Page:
Aptera Yoking Around On Twitter

Aptera Community Aptera Discussions Aptera Yoking Around On Twitter

Aptera Community Aptera Discussions Aptera Yoking Around On Twitter

  • Aptera Yoking Around On Twitter

     Tim Polen updated 4 weeks, 1 day ago 16 Members · 21 Posts
  • Philip Sandiford

    August 9, 2022 at 7:39 pm

    This earlier today made think maybe 🤔 “a moment for…” was to mourn its passing.

    Dare I wish for the moon?


  • Jared Cormier

    August 9, 2022 at 7:46 pm

    Doubtful; if they’re still changing designs at this phase (which we’ll see in a week or so), I’ll probably be going out to purchase a different EV as this will never ship. The placement of the rear-view screens precludes a full circle wheel.

  • Cameron Berg

    August 9, 2022 at 9:34 pm

    Not excited for the yoke, but also not a deal breaker. Just really sad that the design of it looks so absolutely terrible. The rest of the Aptera looks so great.

    • John Voules

      August 11, 2022 at 7:15 am

      Thank you for the video find. Short 2 points for me, some limitations with a learning curve and going back to round wheel felt that it became outdated. I for one am looking forward to the yoke, just as the world is transitioning towards electric vehicles we will also reinvent the wheel.

      • Jonah Jorgenson

        August 11, 2022 at 7:58 am

        Good thought!

        I have good experiences with yoke steering devices on Tesla EVs. A colleague’s mother just bought a Lexus with a yoke. Older lady, but likes the yoke. claims it makes her feel like a Le Mans driver.

        Sometimes we need a virtual generation to die out before progress can be made.

  • Steven G. Bueche

    August 10, 2022 at 12:50 am

    I don’t mind having the screen in front of the steering wheel. It resembles all other instrument clusters. The placement in the photograph however shows most of the screen being blocked by the steering wheel. One would have to hug the dash in order to get a full view of what being shown.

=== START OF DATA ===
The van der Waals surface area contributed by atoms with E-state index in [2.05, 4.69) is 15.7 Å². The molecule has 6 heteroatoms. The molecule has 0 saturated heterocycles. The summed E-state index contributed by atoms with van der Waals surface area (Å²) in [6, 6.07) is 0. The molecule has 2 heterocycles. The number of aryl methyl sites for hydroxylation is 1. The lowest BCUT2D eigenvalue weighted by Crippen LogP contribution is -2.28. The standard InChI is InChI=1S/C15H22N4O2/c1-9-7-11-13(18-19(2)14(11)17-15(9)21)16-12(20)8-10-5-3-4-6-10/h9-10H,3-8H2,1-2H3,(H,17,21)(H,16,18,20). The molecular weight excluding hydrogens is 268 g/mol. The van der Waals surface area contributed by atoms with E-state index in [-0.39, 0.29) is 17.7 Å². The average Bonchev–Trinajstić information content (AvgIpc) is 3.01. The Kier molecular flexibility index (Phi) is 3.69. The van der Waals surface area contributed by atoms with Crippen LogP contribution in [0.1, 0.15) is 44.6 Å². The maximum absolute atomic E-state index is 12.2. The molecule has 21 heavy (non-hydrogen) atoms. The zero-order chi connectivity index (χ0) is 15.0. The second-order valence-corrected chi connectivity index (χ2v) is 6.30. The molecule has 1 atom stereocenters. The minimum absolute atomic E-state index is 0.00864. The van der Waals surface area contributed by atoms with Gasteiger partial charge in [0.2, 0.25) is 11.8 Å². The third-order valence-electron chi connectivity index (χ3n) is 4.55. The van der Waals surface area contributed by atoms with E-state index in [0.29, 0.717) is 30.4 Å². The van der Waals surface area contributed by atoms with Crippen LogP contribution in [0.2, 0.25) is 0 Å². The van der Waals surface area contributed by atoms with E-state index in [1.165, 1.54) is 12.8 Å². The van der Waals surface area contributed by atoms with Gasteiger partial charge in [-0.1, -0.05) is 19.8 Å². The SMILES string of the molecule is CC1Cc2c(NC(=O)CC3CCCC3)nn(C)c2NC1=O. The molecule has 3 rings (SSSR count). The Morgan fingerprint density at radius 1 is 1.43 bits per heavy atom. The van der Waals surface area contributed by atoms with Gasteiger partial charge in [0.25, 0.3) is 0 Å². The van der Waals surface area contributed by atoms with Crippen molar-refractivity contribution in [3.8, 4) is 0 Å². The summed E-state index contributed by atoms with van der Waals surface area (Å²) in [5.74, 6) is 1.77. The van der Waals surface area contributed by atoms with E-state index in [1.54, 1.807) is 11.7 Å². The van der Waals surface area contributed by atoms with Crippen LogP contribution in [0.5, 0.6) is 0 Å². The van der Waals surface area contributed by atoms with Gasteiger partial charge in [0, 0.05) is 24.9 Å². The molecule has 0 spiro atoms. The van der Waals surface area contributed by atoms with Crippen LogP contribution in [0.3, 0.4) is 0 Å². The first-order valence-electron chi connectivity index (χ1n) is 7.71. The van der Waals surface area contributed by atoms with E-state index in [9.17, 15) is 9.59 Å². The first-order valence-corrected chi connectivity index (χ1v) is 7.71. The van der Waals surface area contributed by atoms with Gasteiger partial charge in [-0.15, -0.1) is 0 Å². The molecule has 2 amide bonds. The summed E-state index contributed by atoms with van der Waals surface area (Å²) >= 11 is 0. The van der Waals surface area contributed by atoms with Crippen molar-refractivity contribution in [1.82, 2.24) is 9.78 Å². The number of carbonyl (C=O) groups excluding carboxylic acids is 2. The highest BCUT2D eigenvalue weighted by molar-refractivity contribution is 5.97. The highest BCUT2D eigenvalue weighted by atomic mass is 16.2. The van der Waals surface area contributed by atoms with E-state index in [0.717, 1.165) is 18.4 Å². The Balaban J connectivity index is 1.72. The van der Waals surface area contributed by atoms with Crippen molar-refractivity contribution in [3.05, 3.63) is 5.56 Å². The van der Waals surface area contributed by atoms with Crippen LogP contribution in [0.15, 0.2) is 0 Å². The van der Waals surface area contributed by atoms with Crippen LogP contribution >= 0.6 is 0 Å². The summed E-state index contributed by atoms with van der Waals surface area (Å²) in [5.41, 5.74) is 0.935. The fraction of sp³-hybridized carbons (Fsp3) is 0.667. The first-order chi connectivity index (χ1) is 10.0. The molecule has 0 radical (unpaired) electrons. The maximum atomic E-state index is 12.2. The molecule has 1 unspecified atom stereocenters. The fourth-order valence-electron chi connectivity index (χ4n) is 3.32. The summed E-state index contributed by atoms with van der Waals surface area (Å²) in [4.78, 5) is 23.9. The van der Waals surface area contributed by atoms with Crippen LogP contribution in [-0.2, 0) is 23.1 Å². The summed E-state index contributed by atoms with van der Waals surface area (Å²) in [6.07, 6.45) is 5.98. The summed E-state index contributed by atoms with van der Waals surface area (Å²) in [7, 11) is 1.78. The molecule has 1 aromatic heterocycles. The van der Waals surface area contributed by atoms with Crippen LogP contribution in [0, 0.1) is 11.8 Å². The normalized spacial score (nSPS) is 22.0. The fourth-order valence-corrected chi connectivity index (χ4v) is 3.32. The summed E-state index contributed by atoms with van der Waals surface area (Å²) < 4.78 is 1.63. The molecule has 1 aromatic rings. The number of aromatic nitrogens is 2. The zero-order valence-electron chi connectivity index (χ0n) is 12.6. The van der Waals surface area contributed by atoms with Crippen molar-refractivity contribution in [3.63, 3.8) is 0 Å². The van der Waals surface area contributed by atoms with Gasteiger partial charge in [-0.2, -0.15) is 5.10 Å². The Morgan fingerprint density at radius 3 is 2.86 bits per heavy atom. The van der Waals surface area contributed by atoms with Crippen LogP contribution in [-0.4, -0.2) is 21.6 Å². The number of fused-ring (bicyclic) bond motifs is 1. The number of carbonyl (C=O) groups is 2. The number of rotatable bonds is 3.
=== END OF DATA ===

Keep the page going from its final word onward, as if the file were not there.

If the screen were mounted a bit higher it would alleviate the problem.

    You’d have to be rather tall to see over the wheel in order to see the screen. Maybe it’s adjustable?

    • Dennis Swaney

      August 10, 2022 at 9:00 am

      So much for their vaunted yoke having better screen view-ability over a nice thin steering wheel!

    • Kimberly Wilson

      August 11, 2022 at 6:14 am

      Maybe the steering yoke is in the full tilt up position?

  • Paul Tatum

    August 11, 2022 at 11:29 am

    I’d like to see a moose test video with the yoke, with a clear view of the driver’s hands. I am glad to see at least the lower loop.

    • John Voules

      August 11, 2022 at 12:04 pm

      I think a rounded bottom of the yoke would be less effective than a squared off corner which you may be able to grip better. The moose test would benefit with the new torque vectoring. I expect the moose run would be less drama to steer out of danger.

      • Michael Rohan

        August 13, 2022 at 3:07 pm

        I don’t how people think about their own driving habits and those of professional drivers, and assume that it will apply to the general driving population. Especially when in the context of driving with a yoke. Here is an alert and ready professional driver, reacting to a prepared problem. Most people driving are not driving 100% alert and ready every moment behind the wheel. Individuals drive in all states – tired, wired, distracted, relaxed, taking a bite, taking a sip, one handed, two handed, dark/low vision, etc. Also the demographic varies wildy — first time drivers to senior citizens and all variations of personality and physical and mental ability between them. Should everyone drive with a certain hand position? Yup. Do they? Nope. Will a yoke force them to and they will all be able to adapt to all situations with the same or better proficiency as if they were using a wheel? Doubt it.

        Edit: Sorry, meant for the below post with the video.

        • This reply was modified 1 month, 2 weeks ago by  Michael Rohan.
    • Jeffrey Parker

      August 11, 2022 at 7:11 pm